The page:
For the first time in memory, the Yosemite Community College District board censured one of its own, board member Anne DeMartini, claiming misuse of power in treatment of a YCCD office worker.
The rebuke Wednesday stemmed from an April 28 email Anne DeMartini sent Jann Mathies, an executive assistant in YCCD Chancellor Joan Smith’s office, chastising Mathies for contributing $100 to a candidate running against Jim DeMartini for county supervisor. Jim DeMartini, who is married to Anne DeMartini, narrowly won that race in the June election.
In the missive to Mathies’ work email, Anne DeMartini wrote, “Today I learned that you have made a campaign contribution to Luis Molina whose purpose is defeating my husband.” DeMartini’s email goes on to explain that contributions of less than $100 do not have to be reported by name.
“If you had given $99.99 your name would not have been disclosed. I would have preferred that you had done that because then you could have pretended to not be taking sides in this race. Had you done that I would not have known at all that you are supporting the person who hopes to beat my husband. I hope that in the future, if ever a similar situation arises, that you consider staying out of this type of controversy,” the trustee wrote.
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Her email concludes, “Perhaps you gave $100.00 so that I would be aware of your position in this political race. Respectfully, Anne DeMartini.”
During Wednesday’s meeting, Anne DeMartini read a prepared statement that said she sent the email in an emotional moment during the heat of the race. Anne DeMartini said because Molina’s wife also works in Smith’s office, she did not feel she could work with her and had turned to Mathies with any requests, and that Mathies had always been professional.
“Well I was totally caught off guard when I learned that Jann was helping to finance Luis Molina’s campaign against my husband. I made it clear that she had every right to do so, but this now meant that 100 percent of the chancellor’s staff was opposing my husband and supporting Luis in hopes that he would defeat my husband,” she read from a prepared statement.
The board vote was five to one for the censure, with trustee Tom Hallinan dissenting. Hallinan said he saw no legal basis for censure. “Usually censure is related to district business,” he said, adding that it should be for “a serious offense,” not an occasional error in judgment.
Trustee Mike Riley disagreed. “I would hate to see any one of our employees subjected to an email like that,” he said at the meeting. “I think there’s intimidation involved, whether it’s meant or whether it’s just (perceived). I think we need to send a message to our employees that this is behavior that we don’t want to accept as being OK.”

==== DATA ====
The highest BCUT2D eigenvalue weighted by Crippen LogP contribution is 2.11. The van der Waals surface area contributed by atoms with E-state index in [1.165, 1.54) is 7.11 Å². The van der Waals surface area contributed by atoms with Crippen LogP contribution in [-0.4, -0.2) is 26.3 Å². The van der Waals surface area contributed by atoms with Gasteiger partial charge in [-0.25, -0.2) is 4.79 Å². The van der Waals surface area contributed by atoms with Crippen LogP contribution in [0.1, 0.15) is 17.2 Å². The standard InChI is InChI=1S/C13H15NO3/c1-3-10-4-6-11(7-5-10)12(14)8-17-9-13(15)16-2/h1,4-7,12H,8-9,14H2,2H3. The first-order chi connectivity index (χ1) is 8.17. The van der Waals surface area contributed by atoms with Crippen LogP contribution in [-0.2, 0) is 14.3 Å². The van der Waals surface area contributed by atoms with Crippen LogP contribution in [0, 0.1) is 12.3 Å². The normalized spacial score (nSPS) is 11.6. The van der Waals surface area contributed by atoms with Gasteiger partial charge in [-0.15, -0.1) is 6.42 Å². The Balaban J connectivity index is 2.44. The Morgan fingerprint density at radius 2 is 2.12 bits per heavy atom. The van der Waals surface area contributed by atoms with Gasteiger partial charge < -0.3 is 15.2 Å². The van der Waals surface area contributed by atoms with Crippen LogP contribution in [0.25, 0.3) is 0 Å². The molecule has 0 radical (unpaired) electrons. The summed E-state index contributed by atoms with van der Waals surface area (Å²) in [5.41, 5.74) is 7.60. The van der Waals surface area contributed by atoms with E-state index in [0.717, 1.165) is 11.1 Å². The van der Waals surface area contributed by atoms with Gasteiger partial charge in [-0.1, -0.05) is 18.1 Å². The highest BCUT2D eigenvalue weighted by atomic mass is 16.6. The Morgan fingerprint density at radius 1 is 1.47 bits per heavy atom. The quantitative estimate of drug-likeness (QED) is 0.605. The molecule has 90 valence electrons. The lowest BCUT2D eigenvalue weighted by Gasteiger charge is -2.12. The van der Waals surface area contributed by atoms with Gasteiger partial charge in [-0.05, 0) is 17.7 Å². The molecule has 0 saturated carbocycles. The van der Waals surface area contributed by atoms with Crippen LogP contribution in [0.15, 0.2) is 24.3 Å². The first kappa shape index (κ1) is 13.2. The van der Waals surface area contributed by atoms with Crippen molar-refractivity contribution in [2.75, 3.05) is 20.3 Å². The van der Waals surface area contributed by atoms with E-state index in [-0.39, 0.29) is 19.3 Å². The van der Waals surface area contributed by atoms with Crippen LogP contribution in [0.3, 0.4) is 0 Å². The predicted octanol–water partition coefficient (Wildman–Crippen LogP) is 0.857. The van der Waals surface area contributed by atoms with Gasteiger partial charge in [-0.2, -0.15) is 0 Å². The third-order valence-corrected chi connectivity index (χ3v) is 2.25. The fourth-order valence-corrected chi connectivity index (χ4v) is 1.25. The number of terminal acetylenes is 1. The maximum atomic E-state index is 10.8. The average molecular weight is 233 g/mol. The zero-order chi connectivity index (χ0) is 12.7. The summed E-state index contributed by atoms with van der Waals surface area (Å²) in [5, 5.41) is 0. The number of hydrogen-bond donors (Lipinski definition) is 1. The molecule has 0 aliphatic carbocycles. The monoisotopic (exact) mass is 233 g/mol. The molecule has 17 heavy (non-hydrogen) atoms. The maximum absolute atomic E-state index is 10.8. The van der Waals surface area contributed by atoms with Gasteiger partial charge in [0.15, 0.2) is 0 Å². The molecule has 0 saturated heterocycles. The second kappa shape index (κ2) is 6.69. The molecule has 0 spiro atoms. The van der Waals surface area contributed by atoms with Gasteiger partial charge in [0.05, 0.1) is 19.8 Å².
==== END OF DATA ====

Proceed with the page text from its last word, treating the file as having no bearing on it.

On Thursday, Anne DeMartini said she thought the censure was unwarranted and showed board bias. “They think good was done by putting me in my place,” she said. “In an effort to punish me, they did more harm than good.”
Mathies addressed the board, also reading prepared remarks. “Over the last eight years I have had opportunity to observe trustee Anne DeMartini act with other trustees, other employees and guests that have come to give us reports,” she said. “I have seen, on occasion, what most reasonable persons would consider to be disrespectful, rude, unkind and unprofessional behavior (by Anne DeMartini).”
Speaking Thursday, Mathies said she was so nervous at the meeting she felt sick, but decided she needed to speak up. “This is not just about me,” she said.
The censure has no practical effect except to express the board’s disapproval, Smith said Thursday via email. “There is really nothing that the Board can do with a Trustee other than a public censure. Number 8 of the resolution addresses that stating that she ‘has been admonished and that the Board directs her to conform her behavior in the future in a manner that comports with the District’s Code of Ethics/Standards of Practice.’ ”
Smith said censures are extremely rare, and administrators with more than 30 years in the district had never seen one before.
Anne DiMartini has sat on the board for 14 years, and her seat is up for election in 2018.